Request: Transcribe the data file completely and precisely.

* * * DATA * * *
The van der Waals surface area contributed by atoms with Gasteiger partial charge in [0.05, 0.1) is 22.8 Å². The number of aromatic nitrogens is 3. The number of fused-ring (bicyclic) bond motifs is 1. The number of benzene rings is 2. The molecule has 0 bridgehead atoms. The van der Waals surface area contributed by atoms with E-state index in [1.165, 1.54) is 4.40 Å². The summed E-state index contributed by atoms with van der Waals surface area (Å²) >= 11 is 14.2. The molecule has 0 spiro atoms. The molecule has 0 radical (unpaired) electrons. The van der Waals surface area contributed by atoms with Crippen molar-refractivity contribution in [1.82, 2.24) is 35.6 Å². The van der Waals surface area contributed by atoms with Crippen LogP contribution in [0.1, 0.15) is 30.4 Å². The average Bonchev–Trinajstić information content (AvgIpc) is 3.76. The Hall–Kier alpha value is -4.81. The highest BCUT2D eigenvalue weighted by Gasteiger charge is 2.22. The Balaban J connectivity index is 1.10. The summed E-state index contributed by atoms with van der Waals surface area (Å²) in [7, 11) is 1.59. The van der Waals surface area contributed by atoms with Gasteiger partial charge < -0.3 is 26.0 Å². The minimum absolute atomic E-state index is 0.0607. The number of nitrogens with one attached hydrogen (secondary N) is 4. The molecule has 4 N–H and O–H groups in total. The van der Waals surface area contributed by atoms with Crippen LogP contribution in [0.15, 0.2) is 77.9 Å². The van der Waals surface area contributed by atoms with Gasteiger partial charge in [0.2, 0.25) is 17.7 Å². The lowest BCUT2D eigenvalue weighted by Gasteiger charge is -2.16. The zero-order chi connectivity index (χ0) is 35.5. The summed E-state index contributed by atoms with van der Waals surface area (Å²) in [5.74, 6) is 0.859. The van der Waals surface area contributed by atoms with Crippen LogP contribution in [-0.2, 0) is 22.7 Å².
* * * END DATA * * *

The van der Waals surface area contributed by atoms with Gasteiger partial charge in [0.05, 0.1) is 22.8 Å². The number of aromatic nitrogens is 3. The number of fused-ring (bicyclic) bond motifs is 1. The number of benzene rings is 2. The molecule has 0 bridgehead atoms. The van der Waals surface area contributed by atoms with E-state index in [1.165, 1.54) is 4.40 Å². The summed E-state index contributed by atoms with van der Waals surface area (Å²) >= 11 is 14.2. The molecule has 0 spiro atoms. The molecule has 0 radical (unpaired) electrons. The van der Waals surface area contributed by atoms with Crippen molar-refractivity contribution in [1.82, 2.24) is 35.6 Å². The van der Waals surface area contributed by atoms with Crippen LogP contribution in [0.1, 0.15) is 30.4 Å². The average Bonchev–Trinajstić information content (AvgIpc) is 3.76. The Hall–Kier alpha value is -4.81. The highest BCUT2D eigenvalue weighted by Gasteiger charge is 2.22. The Balaban J connectivity index is 1.10. The summed E-state index contributed by atoms with van der Waals surface area (Å²) in [7, 11) is 1.59. The van der Waals surface area contributed by atoms with Gasteiger partial charge < -0.3 is 26.0 Å². The minimum absolute atomic E-state index is 0.0607. The number of nitrogens with one attached hydrogen (secondary N) is 4. The molecule has 4 N–H and O–H groups in total. The van der Waals surface area contributed by atoms with Crippen LogP contribution in [0.15, 0.2) is 77.9 Å². The van der Waals surface area contributed by atoms with Gasteiger partial charge in [0.2, 0.25) is 17.7 Å². The lowest BCUT2D eigenvalue weighted by Gasteiger charge is -2.16. The zero-order chi connectivity index (χ0) is 35.5. The summed E-state index contributed by atoms with van der Waals surface area (Å²) in [5.74, 6) is 0.859. The van der Waals surface area contributed by atoms with Crippen LogP contribution in [-0.2, 0) is 22.7 Å².